Glenn Beck continued his jihad against White House Communications Director Anita Dunn yesterday on his Fox News program, focusing his rage on remarks she made earlier this year at a D.C.-area high-school graduation ceremony. Here's what he played of her remarks:
"[T]wo of my favorite political philosophers, Mao Tse-Tung and Mother Teresa, not often coupled with each other, but the two people that I turn to most ..."
Not content to do it once, he ran the same snippet again, exactly like that. Twice he described Dunn as saying that Mao was one of the philosophers "she turns to most".
In other words, by running the quote thus, he's making it clear that Dunn admires Mao as one of her favorite political philosophers that she turns to most.
He ran this truncated quote, incidentally, in response to Dunn's earlier explanation for the remarks:
"The Mao quote is one I picked up from the late Republican strategist Lee Atwater from something I read in the late 1980s, so I hope I don't get my progressive friends mad at me," Dunn told CNN.
As for Beck's criticism: "The use of the phrase 'favorite political philosophers' was intended as irony, but clearly the effort fell flat -- at least with a certain Fox commentator whose sense of irony may be missing."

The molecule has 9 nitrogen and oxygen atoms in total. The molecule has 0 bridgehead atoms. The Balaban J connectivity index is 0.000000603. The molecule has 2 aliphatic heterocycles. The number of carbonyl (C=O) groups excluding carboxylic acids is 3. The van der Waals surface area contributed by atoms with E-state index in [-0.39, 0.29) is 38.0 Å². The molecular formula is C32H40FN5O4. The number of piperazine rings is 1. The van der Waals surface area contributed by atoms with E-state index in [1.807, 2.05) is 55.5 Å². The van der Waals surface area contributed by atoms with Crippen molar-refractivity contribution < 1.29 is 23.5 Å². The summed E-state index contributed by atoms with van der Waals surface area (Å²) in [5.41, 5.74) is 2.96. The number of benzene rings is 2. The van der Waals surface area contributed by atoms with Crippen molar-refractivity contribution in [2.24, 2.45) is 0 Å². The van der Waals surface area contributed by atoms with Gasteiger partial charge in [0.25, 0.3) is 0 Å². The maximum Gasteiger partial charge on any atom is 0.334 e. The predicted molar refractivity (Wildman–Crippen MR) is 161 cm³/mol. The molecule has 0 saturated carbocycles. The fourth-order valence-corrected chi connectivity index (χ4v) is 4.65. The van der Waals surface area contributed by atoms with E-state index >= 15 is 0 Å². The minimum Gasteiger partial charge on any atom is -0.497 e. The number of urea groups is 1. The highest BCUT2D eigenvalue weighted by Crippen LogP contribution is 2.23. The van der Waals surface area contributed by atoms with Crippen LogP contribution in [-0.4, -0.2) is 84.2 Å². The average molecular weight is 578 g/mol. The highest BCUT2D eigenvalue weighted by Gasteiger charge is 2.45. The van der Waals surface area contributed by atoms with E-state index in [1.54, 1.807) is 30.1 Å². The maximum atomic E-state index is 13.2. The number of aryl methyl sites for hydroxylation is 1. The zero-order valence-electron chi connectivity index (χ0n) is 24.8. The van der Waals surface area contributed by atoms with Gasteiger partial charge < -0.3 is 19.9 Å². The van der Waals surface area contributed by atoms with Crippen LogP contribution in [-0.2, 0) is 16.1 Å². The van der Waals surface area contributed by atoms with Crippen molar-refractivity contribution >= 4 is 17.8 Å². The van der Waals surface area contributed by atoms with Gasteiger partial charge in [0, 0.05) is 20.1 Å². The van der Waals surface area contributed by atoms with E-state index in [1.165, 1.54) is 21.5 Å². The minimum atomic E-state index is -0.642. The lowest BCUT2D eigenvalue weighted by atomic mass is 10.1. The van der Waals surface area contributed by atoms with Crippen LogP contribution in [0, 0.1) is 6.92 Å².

Beck thought that by playing the truncated quote, he could prove that Dunn's characterization didn't add up -- after all, she said Mao was someone she "turned to most"!
Except, of course, that wasn't what she said. You have to hear the rest of the sentence after Beck clips it off.
Here's the full original quote, which you can see at the original full video:
"The third lesson and tip actually comes from two of my favorite political philosophers: Mao Tse-tung and Mother Theresa -- not often coupled with each other, but the two people I turn to most to basically deliver a simple point which is 'you're going to make choices; you're going to challenge; you're going to say why not; you're going to figure out how to do things that have never been done before."
In other words, she found their words handy to make a universal and fairly banal point about being true to one's self. That's all. No Mao-worship.
You also can hear laughter from the audience when Dunn couples Mao and Mother Teresa, so at least it's clear that some in the audience got the joke. Glenn Beck didn't.
Most of all, he doesn't get that crude and hamhanded dishonesty like this only proves Anita Dunn's point, in spades.
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